Across the country, gender norms and dynamics significantly impact women’s social, economic, and political participation, as well as access to resources and services.
A follow-up CARE gender analysis in 2023 showed the lack of available job opportunities for women, their disproportionate responsibility over the household, which doubles their burdens, lack of ownership, and exposure to gender-based violence all remain core challenges.
According to the study, when many Sudanese women ask for a divorce, their husbands beat them, and their families push them to stay and simply endure the hardships.
“Women experience several challenges related to GBV – beyond the act of violence itself,” the researchers wrote. “GBV is so prevalent due to unequal laws the enable it, patriarchal gender norms, economic hardship, insecurity and conflict, and the absence of law enforcement. It is driven internally by the family by the deep need to protect family honor.”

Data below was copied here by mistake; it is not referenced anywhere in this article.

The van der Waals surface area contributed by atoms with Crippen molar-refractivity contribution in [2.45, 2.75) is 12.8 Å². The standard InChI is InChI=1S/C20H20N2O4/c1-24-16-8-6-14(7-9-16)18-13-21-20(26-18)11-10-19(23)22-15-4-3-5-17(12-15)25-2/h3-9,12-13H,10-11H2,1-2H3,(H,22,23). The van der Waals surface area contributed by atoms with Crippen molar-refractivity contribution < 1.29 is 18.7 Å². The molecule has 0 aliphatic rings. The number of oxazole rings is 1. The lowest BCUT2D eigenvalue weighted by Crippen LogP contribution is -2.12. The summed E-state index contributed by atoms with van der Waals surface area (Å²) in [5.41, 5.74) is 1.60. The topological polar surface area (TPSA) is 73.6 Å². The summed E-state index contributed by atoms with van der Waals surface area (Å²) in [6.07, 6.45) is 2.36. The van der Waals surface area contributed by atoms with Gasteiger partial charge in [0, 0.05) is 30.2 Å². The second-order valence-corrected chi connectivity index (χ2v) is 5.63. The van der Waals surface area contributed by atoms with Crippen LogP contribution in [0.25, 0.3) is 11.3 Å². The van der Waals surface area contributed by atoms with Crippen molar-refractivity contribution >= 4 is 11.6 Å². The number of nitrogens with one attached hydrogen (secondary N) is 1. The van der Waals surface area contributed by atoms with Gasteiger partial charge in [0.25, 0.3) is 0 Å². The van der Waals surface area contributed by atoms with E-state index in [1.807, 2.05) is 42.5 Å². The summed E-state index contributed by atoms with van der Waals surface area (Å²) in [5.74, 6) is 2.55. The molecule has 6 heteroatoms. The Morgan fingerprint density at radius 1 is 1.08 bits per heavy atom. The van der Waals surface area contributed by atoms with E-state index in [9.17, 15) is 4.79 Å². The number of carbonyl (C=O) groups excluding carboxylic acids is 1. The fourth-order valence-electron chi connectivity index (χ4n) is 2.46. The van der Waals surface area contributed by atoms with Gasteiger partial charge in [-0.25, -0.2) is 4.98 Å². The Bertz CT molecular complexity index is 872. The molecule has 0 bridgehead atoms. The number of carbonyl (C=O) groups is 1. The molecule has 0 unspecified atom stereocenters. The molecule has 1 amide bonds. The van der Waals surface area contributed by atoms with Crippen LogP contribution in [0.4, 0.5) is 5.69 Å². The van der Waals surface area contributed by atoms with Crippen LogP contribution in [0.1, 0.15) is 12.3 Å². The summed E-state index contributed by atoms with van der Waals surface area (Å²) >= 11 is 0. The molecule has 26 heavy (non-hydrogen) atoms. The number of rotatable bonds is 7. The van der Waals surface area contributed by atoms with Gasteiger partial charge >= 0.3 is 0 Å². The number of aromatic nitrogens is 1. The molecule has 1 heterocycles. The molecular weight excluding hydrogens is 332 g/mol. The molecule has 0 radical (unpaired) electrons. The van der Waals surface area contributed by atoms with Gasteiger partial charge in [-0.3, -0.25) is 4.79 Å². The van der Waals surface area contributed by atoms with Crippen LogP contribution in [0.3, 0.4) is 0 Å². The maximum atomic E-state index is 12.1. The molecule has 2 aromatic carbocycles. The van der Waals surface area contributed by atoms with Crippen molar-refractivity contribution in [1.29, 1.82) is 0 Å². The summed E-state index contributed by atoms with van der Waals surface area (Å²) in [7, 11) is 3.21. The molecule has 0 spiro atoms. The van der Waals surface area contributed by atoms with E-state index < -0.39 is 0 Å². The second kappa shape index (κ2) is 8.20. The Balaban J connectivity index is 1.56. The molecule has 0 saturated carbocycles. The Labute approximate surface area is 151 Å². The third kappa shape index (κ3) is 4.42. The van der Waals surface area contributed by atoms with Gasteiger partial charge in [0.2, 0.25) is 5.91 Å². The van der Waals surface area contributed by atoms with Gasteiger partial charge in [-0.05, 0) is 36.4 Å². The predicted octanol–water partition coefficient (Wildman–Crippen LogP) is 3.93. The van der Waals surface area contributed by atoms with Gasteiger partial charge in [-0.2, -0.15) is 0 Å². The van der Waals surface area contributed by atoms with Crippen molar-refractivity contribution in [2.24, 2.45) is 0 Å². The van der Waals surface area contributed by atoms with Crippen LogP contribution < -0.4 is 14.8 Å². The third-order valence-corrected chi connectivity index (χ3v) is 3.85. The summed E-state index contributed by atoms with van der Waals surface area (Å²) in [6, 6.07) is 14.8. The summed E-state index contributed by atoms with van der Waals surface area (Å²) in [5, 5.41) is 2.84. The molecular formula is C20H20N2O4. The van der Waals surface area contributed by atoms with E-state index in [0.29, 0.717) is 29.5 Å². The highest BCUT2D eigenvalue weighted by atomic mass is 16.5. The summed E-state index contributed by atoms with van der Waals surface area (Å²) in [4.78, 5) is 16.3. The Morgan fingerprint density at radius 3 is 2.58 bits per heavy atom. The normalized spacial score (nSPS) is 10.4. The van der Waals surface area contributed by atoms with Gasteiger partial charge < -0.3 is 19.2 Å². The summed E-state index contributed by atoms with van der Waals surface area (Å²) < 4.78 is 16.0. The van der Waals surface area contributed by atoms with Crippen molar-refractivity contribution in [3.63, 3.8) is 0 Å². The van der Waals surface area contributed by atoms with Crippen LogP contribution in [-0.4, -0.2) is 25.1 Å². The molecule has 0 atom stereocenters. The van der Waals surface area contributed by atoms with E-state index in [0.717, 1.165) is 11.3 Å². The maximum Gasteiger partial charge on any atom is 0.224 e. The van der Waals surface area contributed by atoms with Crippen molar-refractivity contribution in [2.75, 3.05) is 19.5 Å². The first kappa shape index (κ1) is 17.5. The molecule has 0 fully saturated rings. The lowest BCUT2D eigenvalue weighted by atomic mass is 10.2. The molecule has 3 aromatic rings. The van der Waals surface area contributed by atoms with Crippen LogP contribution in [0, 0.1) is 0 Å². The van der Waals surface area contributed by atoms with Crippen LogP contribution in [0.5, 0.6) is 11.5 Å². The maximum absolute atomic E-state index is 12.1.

Working for basic rights
Given the country’s limited financial resources — Sudan has a population of 47 million people and a GDP of $51 billion, according to the World Bank — there is a clear and continued tension around household priorities and decision-making. Women typically expressed responsibility for managing the burden of the overall welfare of the family, regardless of whether they controlled the financial resources or not.
“For years, I had seen women facing gender-based violence and that women were deprived from their basic rights within my community,” says Hawa, a 26-year-old in Abujibiha.”But I felt my hands were tied, and I was not sure what to do to help them.”
Following the community consultation sessions, CARE started organize trainings on gender-based violence in May 2023.
How men and boys can help
The aim of the trainings was, first, to ensure that the project did not exacerbate GBV issues, and then to begin addressing some of the issues raised in the rapid gender analysis.
They also wanted to engage men and boys to shift their mindsets toward supporting women.
“Women’s and girls’ empowerment — including creating more space for them to make decisions — is essential to expand economic growth, promote social development, and combat GBV,” says Takunda Ruvaro, CARE International’s Livelihoods and Markets Advisor in Sudan.
“However, that in itself is not enough, therefore CARE International is also conducting male engagement sessions to shift the mindsets of men and boys in South Kordofan. We cannot combat GBV unless we include men and boys in these discussions.”